What is prenatal testing?
Prenatal testing are a series of screening tests done to assess the risk of chromosomal abnormalities or birth defects for the baby. These tests are usually carried out from 10 weeks, or between 14 and 18 weeks. Prenatal testing include:
- Blood tests
- Chorionic Villus Sampling (CVS)
- Glucose screening
- Group B Strep screening (GBS)
How does prenatal testing work?
Depending on the test done, it may be done via ultrasound (to check size, structural abnormalities, signs for Down syndrome), blood tests (to check for chromosomal abnormalities or foetal protein deficiencies), CVS (a small sample of placenta tissue is taken to check for genetic abnormalities), glucose screening (to check for gestational diabetes), amniocentesis (amniotic fluid is tested to check for genetic abnormalities) and lastly group B Strep screening (bacteria from the mouth, throat, intestinal tract and vagina are tested as GBS can be harmful to babies on birth).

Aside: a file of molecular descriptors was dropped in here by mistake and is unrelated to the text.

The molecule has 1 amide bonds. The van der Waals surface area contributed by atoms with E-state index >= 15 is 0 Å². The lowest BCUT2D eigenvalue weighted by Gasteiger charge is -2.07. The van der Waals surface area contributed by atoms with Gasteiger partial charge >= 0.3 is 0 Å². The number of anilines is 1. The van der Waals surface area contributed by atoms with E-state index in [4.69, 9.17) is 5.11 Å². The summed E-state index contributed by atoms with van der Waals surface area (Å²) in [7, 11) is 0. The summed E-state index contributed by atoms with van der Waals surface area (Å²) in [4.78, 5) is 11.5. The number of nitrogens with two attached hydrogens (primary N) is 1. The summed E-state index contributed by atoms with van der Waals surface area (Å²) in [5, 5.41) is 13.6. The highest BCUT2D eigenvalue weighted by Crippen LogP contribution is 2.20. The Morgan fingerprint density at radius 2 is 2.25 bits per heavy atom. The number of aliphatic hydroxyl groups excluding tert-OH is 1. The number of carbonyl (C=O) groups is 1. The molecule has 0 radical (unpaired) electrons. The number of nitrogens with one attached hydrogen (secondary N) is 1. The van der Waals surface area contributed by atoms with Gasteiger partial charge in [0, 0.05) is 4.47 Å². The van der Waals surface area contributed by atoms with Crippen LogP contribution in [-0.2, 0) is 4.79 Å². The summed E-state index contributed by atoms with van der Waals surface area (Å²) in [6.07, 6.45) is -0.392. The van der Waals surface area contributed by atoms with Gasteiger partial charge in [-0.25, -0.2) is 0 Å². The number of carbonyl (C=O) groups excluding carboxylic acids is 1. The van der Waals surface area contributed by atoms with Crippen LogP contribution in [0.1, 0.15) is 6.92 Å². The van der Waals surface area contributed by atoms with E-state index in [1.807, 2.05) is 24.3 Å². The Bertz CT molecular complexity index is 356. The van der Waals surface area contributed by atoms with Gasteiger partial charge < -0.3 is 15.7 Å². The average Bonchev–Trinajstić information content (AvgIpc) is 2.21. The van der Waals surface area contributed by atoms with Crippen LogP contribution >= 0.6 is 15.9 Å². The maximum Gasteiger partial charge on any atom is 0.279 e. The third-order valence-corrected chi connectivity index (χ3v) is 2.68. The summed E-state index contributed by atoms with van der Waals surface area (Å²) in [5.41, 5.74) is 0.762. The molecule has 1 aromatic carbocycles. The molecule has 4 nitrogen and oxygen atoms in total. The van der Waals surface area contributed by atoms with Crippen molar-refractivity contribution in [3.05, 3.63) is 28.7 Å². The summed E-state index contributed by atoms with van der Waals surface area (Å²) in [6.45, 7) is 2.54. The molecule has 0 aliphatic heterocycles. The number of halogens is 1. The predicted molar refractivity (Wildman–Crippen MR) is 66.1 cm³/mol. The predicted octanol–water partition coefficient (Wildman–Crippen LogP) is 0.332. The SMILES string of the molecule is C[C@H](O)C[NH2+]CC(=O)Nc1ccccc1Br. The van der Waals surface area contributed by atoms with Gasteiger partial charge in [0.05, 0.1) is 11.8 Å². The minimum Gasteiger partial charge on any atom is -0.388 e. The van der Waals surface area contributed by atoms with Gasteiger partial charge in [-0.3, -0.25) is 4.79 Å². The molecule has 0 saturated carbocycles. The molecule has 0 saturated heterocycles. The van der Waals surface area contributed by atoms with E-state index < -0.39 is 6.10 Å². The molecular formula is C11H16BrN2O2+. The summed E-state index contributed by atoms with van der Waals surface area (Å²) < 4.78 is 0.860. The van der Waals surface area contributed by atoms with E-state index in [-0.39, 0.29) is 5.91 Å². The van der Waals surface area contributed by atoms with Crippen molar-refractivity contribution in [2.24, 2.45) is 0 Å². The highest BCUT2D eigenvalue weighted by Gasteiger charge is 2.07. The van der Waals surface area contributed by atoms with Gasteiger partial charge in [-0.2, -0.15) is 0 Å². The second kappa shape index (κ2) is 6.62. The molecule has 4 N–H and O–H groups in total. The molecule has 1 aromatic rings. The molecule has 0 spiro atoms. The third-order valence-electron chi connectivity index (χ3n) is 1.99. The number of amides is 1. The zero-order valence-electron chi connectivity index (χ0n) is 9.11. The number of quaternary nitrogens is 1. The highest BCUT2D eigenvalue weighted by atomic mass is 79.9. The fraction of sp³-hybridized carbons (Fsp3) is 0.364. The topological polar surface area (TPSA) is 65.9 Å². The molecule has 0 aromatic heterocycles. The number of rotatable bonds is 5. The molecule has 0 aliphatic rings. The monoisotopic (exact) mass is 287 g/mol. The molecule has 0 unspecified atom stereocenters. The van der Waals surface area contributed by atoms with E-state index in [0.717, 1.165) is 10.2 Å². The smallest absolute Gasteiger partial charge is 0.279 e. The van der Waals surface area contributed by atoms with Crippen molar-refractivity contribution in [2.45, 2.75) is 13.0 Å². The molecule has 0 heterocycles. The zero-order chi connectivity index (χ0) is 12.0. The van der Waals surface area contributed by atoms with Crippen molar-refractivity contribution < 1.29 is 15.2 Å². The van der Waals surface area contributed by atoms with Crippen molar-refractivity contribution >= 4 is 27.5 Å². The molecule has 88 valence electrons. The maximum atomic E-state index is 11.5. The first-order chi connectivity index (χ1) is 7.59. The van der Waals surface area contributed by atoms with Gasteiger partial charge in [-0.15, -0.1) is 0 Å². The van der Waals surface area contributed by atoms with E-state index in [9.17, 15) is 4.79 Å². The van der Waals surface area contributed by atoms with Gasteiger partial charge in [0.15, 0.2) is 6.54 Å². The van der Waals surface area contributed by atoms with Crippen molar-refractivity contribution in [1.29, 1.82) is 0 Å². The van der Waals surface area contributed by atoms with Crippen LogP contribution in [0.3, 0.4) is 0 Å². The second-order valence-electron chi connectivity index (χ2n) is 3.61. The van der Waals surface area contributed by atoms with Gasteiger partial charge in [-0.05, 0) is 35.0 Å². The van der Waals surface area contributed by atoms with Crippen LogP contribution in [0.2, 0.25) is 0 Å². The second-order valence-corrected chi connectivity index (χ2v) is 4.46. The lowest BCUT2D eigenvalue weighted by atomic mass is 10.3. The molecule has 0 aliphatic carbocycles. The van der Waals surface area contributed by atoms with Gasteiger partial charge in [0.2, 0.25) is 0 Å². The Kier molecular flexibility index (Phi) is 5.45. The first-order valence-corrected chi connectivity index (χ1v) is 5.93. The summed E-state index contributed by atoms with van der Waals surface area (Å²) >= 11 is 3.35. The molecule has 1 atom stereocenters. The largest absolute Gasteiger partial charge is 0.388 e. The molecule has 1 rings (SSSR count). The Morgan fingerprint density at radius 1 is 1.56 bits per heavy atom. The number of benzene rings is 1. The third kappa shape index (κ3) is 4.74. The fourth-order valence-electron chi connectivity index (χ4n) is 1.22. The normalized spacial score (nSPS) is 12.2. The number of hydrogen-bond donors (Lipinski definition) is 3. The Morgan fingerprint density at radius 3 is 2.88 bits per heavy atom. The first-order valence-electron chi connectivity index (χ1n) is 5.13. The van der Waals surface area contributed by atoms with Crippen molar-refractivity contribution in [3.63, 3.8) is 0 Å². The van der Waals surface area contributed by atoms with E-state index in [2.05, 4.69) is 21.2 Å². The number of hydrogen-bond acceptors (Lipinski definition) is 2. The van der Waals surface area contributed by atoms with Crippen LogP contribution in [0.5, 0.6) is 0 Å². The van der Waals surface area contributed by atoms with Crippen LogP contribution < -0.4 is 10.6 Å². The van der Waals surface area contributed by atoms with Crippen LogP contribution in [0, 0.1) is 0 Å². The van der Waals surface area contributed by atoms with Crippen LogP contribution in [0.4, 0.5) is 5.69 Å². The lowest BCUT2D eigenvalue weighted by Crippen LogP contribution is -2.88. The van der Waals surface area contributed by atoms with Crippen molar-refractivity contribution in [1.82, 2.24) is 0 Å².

What is prenatal testing for?
These tests can determine if there are any chromosomal abnormalities present. Most are non-invasive, however, CVS and amniocentesis are invasive. CVS requires a sample of placenta being taken either through the cervix or through the belly. Amniocentesis involves taking a sample of amniotic fluid from the uterus using a needle inserted through the belly or vagina.
How can I prepare for prenatal testing?
There is no need for any special preparation for most prenatal screening.
What does it feel like during the test?
Most prenatal screening does not cause pain or discomfort, however, during an amniocentesis you may feel menstrual-like cramps after the procedure. This is the same for CVS with side effects of cramps and slight spotting.
What would a “bad” result mean?
If your tests have positive results, then you may be required to have further diagnostic tests which can be slightly more invasive.